Cambridge researchers are studying what makes a brain efficient and how that affects behaviour in insects.
Today, we commence a month-long focus on neuroscience. To begin, Ed Bullmore, Bill Harris and Dervila Glynn describe how this area of research is transforming our understanding of the healthy brain and promising new treatments for devastating disorders that affect millions of people.
Researchers have shown that graphene can be used to make electrodes that can be implanted in the brain, which could potentially be used to restore sensory functions for amputee or paralysed patients, or for individuals with motor disorders such as Parkinson’s disease.
Technology to improve the security, speed and scale of data processing in age of the Internet of Things is being developed by a Cambridge spin-out company.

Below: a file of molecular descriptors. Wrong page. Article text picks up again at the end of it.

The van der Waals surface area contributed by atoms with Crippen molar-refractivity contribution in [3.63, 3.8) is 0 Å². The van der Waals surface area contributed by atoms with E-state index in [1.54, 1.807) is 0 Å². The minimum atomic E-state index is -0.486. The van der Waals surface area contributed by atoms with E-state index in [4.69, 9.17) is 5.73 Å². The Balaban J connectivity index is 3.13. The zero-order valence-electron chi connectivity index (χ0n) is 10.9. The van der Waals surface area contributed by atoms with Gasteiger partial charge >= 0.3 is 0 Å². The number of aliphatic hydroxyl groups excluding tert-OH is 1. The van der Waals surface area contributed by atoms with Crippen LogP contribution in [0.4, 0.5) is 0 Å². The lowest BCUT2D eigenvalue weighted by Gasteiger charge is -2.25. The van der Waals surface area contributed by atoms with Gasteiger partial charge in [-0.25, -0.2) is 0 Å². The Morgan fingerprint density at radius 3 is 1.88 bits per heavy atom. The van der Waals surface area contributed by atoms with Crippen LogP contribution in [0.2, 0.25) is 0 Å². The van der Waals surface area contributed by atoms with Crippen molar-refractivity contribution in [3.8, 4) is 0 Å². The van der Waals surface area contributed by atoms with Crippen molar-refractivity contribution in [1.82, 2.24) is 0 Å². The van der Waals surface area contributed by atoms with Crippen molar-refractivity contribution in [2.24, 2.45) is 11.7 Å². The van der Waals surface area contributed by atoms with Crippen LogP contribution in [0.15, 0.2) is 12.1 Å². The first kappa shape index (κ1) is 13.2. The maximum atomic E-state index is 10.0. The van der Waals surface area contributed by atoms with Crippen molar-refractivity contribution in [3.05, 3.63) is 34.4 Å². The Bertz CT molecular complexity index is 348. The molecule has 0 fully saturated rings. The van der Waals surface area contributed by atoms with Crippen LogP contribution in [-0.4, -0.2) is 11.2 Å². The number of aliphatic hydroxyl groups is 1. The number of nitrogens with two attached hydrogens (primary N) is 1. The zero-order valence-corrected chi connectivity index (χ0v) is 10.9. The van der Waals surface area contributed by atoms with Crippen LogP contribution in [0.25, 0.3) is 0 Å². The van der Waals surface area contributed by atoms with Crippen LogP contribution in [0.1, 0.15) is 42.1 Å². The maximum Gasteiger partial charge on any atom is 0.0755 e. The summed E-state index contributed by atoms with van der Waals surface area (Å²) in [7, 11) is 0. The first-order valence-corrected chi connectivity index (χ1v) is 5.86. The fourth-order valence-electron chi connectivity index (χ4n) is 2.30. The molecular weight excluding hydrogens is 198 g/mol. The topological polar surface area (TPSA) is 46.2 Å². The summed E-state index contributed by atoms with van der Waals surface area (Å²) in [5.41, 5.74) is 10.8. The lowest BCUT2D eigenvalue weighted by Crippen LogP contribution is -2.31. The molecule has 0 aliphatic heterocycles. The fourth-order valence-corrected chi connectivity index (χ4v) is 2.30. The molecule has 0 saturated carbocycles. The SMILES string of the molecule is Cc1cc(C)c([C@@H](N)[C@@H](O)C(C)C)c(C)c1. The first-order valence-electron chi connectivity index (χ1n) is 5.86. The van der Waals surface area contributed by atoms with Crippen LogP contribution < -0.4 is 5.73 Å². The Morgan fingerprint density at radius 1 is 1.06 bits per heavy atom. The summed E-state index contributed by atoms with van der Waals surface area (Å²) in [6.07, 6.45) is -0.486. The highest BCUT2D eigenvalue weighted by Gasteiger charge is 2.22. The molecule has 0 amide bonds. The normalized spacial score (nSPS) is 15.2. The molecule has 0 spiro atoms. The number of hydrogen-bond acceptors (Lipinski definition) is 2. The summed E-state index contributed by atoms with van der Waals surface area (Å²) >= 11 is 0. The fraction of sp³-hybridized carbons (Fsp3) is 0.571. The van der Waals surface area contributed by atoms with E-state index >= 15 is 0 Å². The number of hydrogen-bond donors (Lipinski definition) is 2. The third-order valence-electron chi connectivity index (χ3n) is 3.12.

Are you happy to share information with your colleagues? And do they share their valuable information with you? A number of companies have realised that withholding key information within organisational silos might happen more often that we might like to admit. Now a new study suggests how and when companies should restore meaningful communication across the organisation.
The Vice Chancellor of the University of Cambridge is to lead a delegation of academics to the annual meeting of the World Economic Forum at Davos, Switzerland, in January 2016, to explore issues including carbon reduction technologies and how science and engineering can best address society's greatest challenges.
John Maynard Keynes struggled as a foreign-exchange trader, finds the first detailed study of the famous economist as currency speculator.
Governments should not be abandoning carbon capture and storage, argues a Cambridge researcher, as it is the only realistic way of dramatically reducing carbon emissions. Instead, they should be investing in global approaches to learn what works – and what doesn’t.